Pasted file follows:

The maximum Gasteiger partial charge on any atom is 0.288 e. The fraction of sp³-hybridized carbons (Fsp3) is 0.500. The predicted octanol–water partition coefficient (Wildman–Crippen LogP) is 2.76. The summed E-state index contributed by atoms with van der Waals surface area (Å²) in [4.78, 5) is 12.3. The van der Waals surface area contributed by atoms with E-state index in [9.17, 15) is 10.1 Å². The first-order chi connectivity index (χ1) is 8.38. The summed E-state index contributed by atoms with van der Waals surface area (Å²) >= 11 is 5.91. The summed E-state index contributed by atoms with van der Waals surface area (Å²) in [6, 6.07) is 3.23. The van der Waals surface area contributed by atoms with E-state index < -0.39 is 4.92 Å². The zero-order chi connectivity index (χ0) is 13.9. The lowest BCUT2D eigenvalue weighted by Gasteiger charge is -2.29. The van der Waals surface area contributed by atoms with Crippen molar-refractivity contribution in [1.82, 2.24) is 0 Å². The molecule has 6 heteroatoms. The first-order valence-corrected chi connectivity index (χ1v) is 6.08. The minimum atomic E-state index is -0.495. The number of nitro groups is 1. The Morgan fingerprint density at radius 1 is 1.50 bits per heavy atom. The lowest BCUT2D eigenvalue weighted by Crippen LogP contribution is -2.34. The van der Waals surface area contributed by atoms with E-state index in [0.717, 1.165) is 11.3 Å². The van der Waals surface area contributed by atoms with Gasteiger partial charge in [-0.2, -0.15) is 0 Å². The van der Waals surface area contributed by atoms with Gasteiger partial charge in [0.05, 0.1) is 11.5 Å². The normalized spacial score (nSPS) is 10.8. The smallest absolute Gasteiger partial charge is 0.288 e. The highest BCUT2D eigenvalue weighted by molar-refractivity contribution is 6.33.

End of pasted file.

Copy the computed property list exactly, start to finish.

The maximum Gasteiger partial charge on any atom is 0.288 e. The fraction of sp³-hybridized carbons (Fsp3) is 0.500. The predicted octanol–water partition coefficient (Wildman–Crippen LogP) is 2.76. The summed E-state index contributed by atoms with van der Waals surface area (Å²) in [4.78, 5) is 12.3. The van der Waals surface area contributed by atoms with E-state index in [9.17, 15) is 10.1 Å². The first-order chi connectivity index (χ1) is 8.38. The summed E-state index contributed by atoms with van der Waals surface area (Å²) >= 11 is 5.91. The summed E-state index contributed by atoms with van der Waals surface area (Å²) in [6, 6.07) is 3.23. The van der Waals surface area contributed by atoms with E-state index < -0.39 is 4.92 Å². The zero-order chi connectivity index (χ0) is 13.9. The lowest BCUT2D eigenvalue weighted by Gasteiger charge is -2.29. The van der Waals surface area contributed by atoms with Crippen molar-refractivity contribution in [1.82, 2.24) is 0 Å². The molecule has 6 heteroatoms. The first-order valence-corrected chi connectivity index (χ1v) is 6.08. The minimum atomic E-state index is -0.495. The number of nitro groups is 1. The Morgan fingerprint density at radius 1 is 1.50 bits per heavy atom. The lowest BCUT2D eigenvalue weighted by Crippen LogP contribution is -2.34. The van der Waals surface area contributed by atoms with E-state index in [0.717, 1.165) is 11.3 Å². The van der Waals surface area contributed by atoms with Gasteiger partial charge in [-0.2, -0.15) is 0 Å². The van der Waals surface area contributed by atoms with Gasteiger partial charge in [0.05, 0.1) is 11.5 Å². The normalized spacial score (nSPS) is 10.8. The smallest absolute Gasteiger partial charge is 0.288 e. The highest BCUT2D eigenvalue weighted by molar-refractivity contribution is 6.33.